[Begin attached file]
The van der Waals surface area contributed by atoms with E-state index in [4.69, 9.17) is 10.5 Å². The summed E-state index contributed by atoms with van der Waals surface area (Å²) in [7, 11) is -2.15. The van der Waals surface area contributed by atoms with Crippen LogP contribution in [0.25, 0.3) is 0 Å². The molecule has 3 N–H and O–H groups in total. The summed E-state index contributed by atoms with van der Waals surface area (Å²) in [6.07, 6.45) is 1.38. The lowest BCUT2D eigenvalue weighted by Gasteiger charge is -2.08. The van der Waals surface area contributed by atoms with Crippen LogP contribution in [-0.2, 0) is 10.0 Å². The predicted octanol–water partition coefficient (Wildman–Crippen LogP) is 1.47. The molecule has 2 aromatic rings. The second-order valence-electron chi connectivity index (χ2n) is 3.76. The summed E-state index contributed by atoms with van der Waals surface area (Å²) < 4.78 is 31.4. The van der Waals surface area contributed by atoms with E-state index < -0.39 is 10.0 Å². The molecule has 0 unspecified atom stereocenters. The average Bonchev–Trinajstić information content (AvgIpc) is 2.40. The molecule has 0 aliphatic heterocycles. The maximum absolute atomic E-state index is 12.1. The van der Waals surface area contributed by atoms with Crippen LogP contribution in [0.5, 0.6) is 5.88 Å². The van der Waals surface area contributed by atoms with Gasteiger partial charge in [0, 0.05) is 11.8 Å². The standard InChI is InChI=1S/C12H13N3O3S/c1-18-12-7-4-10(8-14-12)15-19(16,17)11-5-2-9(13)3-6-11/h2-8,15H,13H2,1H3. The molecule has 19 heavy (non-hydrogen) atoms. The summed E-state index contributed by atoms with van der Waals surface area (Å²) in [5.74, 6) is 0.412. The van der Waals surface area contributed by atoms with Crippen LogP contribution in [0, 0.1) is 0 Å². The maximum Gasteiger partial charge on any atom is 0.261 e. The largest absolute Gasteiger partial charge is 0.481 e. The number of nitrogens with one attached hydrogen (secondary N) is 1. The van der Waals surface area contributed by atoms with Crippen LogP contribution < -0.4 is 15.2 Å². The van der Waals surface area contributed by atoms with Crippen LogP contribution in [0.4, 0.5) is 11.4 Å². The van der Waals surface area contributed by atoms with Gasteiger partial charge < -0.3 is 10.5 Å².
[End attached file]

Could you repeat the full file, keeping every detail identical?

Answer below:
The van der Waals surface area contributed by atoms with E-state index in [4.69, 9.17) is 10.5 Å². The summed E-state index contributed by atoms with van der Waals surface area (Å²) in [7, 11) is -2.15. The van der Waals surface area contributed by atoms with Crippen LogP contribution in [0.25, 0.3) is 0 Å². The molecule has 3 N–H and O–H groups in total. The summed E-state index contributed by atoms with van der Waals surface area (Å²) in [6.07, 6.45) is 1.38. The lowest BCUT2D eigenvalue weighted by Gasteiger charge is -2.08. The van der Waals surface area contributed by atoms with Crippen LogP contribution in [-0.2, 0) is 10.0 Å². The predicted octanol–water partition coefficient (Wildman–Crippen LogP) is 1.47. The molecule has 2 aromatic rings. The second-order valence-electron chi connectivity index (χ2n) is 3.76. The summed E-state index contributed by atoms with van der Waals surface area (Å²) < 4.78 is 31.4. The van der Waals surface area contributed by atoms with E-state index < -0.39 is 10.0 Å². The molecule has 0 unspecified atom stereocenters. The average Bonchev–Trinajstić information content (AvgIpc) is 2.40. The molecule has 0 aliphatic heterocycles. The maximum absolute atomic E-state index is 12.1. The van der Waals surface area contributed by atoms with Crippen LogP contribution in [0.5, 0.6) is 5.88 Å². The van der Waals surface area contributed by atoms with Gasteiger partial charge in [0, 0.05) is 11.8 Å². The standard InChI is InChI=1S/C12H13N3O3S/c1-18-12-7-4-10(8-14-12)15-19(16,17)11-5-2-9(13)3-6-11/h2-8,15H,13H2,1H3. The molecule has 19 heavy (non-hydrogen) atoms. The summed E-state index contributed by atoms with van der Waals surface area (Å²) in [5.74, 6) is 0.412. The van der Waals surface area contributed by atoms with Crippen LogP contribution in [0, 0.1) is 0 Å². The maximum Gasteiger partial charge on any atom is 0.261 e. The largest absolute Gasteiger partial charge is 0.481 e. The number of nitrogens with one attached hydrogen (secondary N) is 1. The van der Waals surface area contributed by atoms with Crippen LogP contribution < -0.4 is 15.2 Å². The van der Waals surface area contributed by atoms with Crippen LogP contribution in [0.4, 0.5) is 11.4 Å². The van der Waals surface area contributed by atoms with Gasteiger partial charge < -0.3 is 10.5 Å².